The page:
Among the deluge of robotics predictions you’re bound to encounter this year, there’s one you should pay particular attention to: The way robots “see” is fundamentally changing, and that’s going to have a huge impact on the utility cost and proliferation of robotic systems.Of course, it’s a bit of a mischaracterization to talk about robots “seeing,” or at least a reductive shorthand for a complex interplay of software and hardware that’s allowing robots to do much more sophisticated sensing with much less costly equipment. Machine vision incorporates a variety of technologies and increasingly relies on software in the form of machine learning and AI to interpret and process data from 2D sensors that would have been unachievable even a short time ago.With this increasing reliance on software comes an interesting shift away from highly specialized sensors like LiDAR, long a staple for robots operating in semi-structured and unstructured environments. Robotics experts marrying the relationship between humans and AI software are coming to find that LiDAR isn’t actually necessary. Rather, machine vision is providing higher quality mappingat a more affordable cost, especially when it comes to indoor robotics and automation.See also: 2022: A major revolution in robotics.To learn more about the transformation underway, I connected with Rand Voorhies, CTO & co-founder at inVia Robotics, about machine vision, the future of automation, and whether LiDAR is still going to be a foundational sensor for robots in the years ahead.GN: Where have the advances come in machine vision, the sensors or the software?Rand Voorhies: While 2D imaging sensors have indeed seen constant continuous improvement, their resolution/noise/quality has rarely been a limiting factor to the widespread adoption of machine vision. While there have been several interesting sensor improvements in the past decade (such as polarization sensor arrays and plenoptic/light-field cameras), none have really gained traction, as the main strengths of machine vision sensors are their cost and ubiquity. The most groundbreaking advancement has really been along the software front through the advent of deep learning. Modern deep learning machine vision models seem like magic compared to the technology from ten years ago. Any teenager with a GPU can now download and run object recognition libraries that would have blown the top research labs out of the water ten years ago. The fact of the matter is that 2D imaging sensors capture significantly more data than a typical LiDAR sensor – you just have to know how to use it.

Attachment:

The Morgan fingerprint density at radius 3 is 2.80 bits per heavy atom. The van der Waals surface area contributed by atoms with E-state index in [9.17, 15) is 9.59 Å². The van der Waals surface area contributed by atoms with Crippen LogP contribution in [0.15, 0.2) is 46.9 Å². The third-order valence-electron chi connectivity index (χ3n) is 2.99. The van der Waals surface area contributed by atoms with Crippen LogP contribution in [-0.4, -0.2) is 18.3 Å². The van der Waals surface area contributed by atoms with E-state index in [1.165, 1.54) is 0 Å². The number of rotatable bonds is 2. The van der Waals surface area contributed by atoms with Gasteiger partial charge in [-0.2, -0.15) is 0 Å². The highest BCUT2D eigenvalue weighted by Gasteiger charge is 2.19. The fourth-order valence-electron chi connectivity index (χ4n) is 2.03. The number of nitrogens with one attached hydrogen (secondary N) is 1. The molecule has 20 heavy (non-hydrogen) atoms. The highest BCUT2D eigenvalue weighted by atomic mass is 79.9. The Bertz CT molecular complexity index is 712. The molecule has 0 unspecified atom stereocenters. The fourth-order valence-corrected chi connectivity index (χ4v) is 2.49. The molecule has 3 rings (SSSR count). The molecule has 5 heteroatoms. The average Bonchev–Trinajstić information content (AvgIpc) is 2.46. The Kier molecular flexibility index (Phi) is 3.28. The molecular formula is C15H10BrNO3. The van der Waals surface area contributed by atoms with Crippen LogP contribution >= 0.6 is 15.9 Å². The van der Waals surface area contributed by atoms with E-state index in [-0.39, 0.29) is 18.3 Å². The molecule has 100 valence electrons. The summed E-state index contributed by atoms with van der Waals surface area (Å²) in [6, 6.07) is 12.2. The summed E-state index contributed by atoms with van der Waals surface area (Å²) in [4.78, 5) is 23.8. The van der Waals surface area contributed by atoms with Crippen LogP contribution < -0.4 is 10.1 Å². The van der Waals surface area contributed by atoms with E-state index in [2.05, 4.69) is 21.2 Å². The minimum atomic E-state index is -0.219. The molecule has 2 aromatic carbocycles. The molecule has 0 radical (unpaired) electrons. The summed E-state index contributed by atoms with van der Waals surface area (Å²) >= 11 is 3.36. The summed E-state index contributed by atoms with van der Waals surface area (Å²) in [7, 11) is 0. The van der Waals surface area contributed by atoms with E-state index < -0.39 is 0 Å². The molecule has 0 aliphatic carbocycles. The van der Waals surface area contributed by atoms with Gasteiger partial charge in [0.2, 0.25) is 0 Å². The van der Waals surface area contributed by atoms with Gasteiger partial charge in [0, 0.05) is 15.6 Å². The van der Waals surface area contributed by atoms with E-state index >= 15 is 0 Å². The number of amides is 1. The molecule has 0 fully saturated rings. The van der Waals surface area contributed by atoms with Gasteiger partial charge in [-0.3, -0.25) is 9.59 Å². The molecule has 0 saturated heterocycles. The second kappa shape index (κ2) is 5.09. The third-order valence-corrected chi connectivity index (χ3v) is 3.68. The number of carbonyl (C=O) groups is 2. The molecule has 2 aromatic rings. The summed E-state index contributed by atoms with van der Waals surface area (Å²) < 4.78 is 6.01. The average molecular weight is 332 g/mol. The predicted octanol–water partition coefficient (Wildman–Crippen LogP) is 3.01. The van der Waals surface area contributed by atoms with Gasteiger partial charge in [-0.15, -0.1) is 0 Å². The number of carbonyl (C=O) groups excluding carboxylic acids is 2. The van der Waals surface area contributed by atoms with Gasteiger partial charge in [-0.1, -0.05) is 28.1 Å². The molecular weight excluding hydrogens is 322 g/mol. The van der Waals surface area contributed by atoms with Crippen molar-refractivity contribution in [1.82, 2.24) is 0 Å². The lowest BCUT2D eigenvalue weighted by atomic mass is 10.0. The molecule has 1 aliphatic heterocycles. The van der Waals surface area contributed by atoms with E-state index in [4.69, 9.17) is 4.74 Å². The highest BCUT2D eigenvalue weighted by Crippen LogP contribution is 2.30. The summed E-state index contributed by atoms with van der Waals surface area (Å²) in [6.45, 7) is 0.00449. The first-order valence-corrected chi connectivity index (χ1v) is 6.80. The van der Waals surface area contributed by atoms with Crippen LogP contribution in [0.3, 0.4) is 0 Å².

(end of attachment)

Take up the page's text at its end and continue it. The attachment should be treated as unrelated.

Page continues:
While cutting-edge machine vision has been improving in leaps and bounds, other factors have also contributed to the adoption of even simpler machine vision techniques. The continual evolution of battery and motor technology has driven component costs down to the point where robotic systems can be produced that provide a very strong ROI to the end-user. Given a good ROI, customers (in our case, warehouse operators) are happy to annotate their environment with “fiducial” stickers. These stickers are almost like a cheat-code to robotics, as very inexpensive machine vision solutions can detect the position and orientation of a fiducial sticker with ultra-precision. By sticking these fiducials all over a warehouse, robots can easily build a map that allows them to localize themselves.GN: Can you give a little context on LiDAR adoption? Why has it become such a standardized sensing tool in autonomous mobility applications? What were the early hurdles to machine vision that led developers to LiDAR?Rand Voorhies: Machine vision has been used to guide robots since before LiDAR existed. LiDAR started gaining significant popularity in the early 2000s due to some groundbreaking academic research from Sebastian Thrun, Daphne Koller, Michael Montemerlo, Ben Wegbreit, and others that made processing data from these sensors feasible. That research and experience led to the dominance of the LiDAR-based Stanley autonomous vehicle in the DARPA Grand Challenge (led by Thrun), as well as to the founding of Velodyne (by David Hall, another Grand Challenge participant), which produces what many now consider to be the de-facto autonomous car sensor. The Challenge showed that LiDAR was finally a viable technology for fast-moving robots to navigate through unknown, cluttered environments at high speeds. Since then, there has been a huge increase in academic interest in improving algorithms for processing LiDAR sensor data, and there have been hundreds of papers published and PhDs minted on the topic. As a result, graduates have been pouring into the commercial space with heaps of academic LiDAR experience under their belt, ready to put theory to practice.In many cases, LiDAR has proven to be very much the right tool for the job. A dense 3D point cloud has long been the dream of roboticists and can make obstacle avoidance and pathfinding significantly easier, particularly in unknown dynamic environments. However, in some contexts, LiDAR is simply not the right tool for the job and can add unneeded complexity and expense to an otherwise simple solution. Determining when LiDAR is right and when it’s not is key to building robotic solutions that don’t just work — they also provide positive ROI to the customer.At the same time, machine vision has advanced as well. One of the early hurdles in machine vision can be understood with a simple question: “Am I looking at a large object that’s far away or a tiny object that’s up-close”? With traditional 2D vision, there was simply no way to differentiate. Even our brains can be fooled, as seen in funhouse perspective illusions. Modern approaches to machine vision use a wide range of approaches to overcome this, including:Estimating the distance of an object by understanding the larger context of the scene, e.g., I know my camera is 2m off the ground, and I understand that car’s tires are 1000 pixels along the street, so it must be 25m away.Building a 3D understanding of the scene by using two or more overlapping cameras (i.e., stereo vision).Building a 3D understanding of the scene by “feeling” how the camera has moved, e.g., with an IMU (inertial measurement unit – sort of like a robot’s inner ear) and correlating those movements with the changing images from the camera.Our own brains use all three of these techniques in concert to give us a rich understanding of the world around us that goes beyond simply building a 3D model.GN: Why is there a better technological case for machine vision over LiDAR for many robotics applications?Rand Voorhies: LiDAR is well suited for outdoor applications where there are a lot of unknowns and inconsistencies in terrain. That’s why it’s the best technology for self-driving cars. In indoor environments, machine vision makes the better technological case. As light photons are bouncing off objects within a warehouse, robots can easily get confused under the direction of LiDAR. They have a difficult time differentiating, for example, a box of inventory from a rack of inventory — both are just objects to them. When the robots are deep in the aisles of large warehouses, they often get lost because they can’t differentiate their landmarks. Then they have to be re-mapped.By using machine vision combined with fiducial markers, our inVia Picker robots know exactly where they are at any point in time. They can “see” and differentiate their landmarks. Nearly all LiDAR-based warehouse/industrial robots require some fiducial markers to operate. Machine vision-based robots require more markers. The latter requires additional time and cost to deploy long rolls of stickers vs fewer individual stickers, but when you factor in the time and cost to perform regular LiDAR mapping, the balance swings far in the favor of pure vision. At the end of the day, 2D machine vision in warehouse settings is cheaper, easier, and more reliable than LiDAR.If your use of robots does not require very high precision and reliability, then LiDAR may be sufficient. However, for systems that cannot afford any loss in accuracy or uptime, machine vision systems can really show their strengths. Fiducial-based machine vision systems allow operators to put markers exactly where precision is required. With inVia’s system that is picking and placing totes off of racking, placing those markers on the totes and the racking provides millimeter level accuracy to ensure that every tote is placed exactly where it’s supposed to go without fail. Trying to achieve this with a pure LiDAR system would be cost and time prohibitive for commercial use.GN: Why is there a better business case?Rand Voorhies: On the business side, the case is simple as well. Machine vision saves money and time. While LiDAR technology has decreased in cost over the years, it’s still expensive. We’re committed to finding the most cost-effective technologies and components for our robots in order to make automation accessible to businesses of any size. At inVia we’re driven by an ethos of making complex technology simple. The difference in the time it takes to fulfill orders with machine vision versus with LiDAR and all of its re-mapping requirements is critical. It can mean the difference in getting an order to a customer on time or a day late. Every robot that gets lost due to LiDAR re-mapping reduces that system’s ROI. The hardware itself is also cheaper when using machine vision. Cameras are cheaper than LiDAR, and most LiDAR systems need cameras with fiducials anyway. With machine vision, there’s an additional one-time labor cost to apply fiducials. However, applying fiducials one time to totes/racking is extremely cheap labour-wise and results in a more robust system with less downtime and errors. GN: How will machine vision change the landscape with regards to robotics adoption in sectors such as logistics and fulfillment?Rand Voorhies: Machine vision is already making an impact in logistics and fulfillment centers by automating rote tasks to increase the productivity of labor. Warehouses that use robots to fulfill orders can supplement a scarce workforce and let their people manage the higher-order tasks that involve decision-making and problem-solving. Machine vision enables fleets of mobile robots to navigate the warehouse, performing key tasks like picking, replenishing, inventory moves, and inventory management. They do this without disruption and with machine-precision accuracy. Using robotics systems driven by machine vision is also removing barriers to adoption because of their affordability. Small and medium-sized businesses that used to be priced out of the market for traditional automation are able to reap the same benefits of automating repetitive tasks and, therefore, grow their businesses.GN: How should warehouses go about surveying the landscape of robotics technologies as they look to adopt new systems?Rand Voorhies: There are a lot of robotic solutions on the market now, and each of them uses very advanced technology to solve a specific problem warehouse operators are facing. So, the most important step is to identify your biggest challenge and find the solution that solves it. For example, at inVia we have created a solution that specifically tackles a problem that is unique to e-commerce fulfillment. Fulfilling e-commerce orders requires random access to a high number of different SKUs in individual counts. That’s very different from retail fulfillment, where you’re retrieving bulk quantities of SKUs and shipping them out in cases and/ or pallets. The two operations require very different storage and retrieval setups and plans. We’ve created proprietary algorithms that specifically create faster paths and processes to retrieve randomly accessed SKUs.E-commerce is also much more labor-dependent and time-consuming, and, therefore, costly. So, those warehouses want to adopt robotics technologies that can help them reduce the cost of their labor, as well as the time it takes to get orders out the door to customers. They have SLAs (service level agreements) that dictate when orders need to be picked, packed, and shipped. They need to ask vendors how their technology can help them eliminate blocks to meet those SLAs. More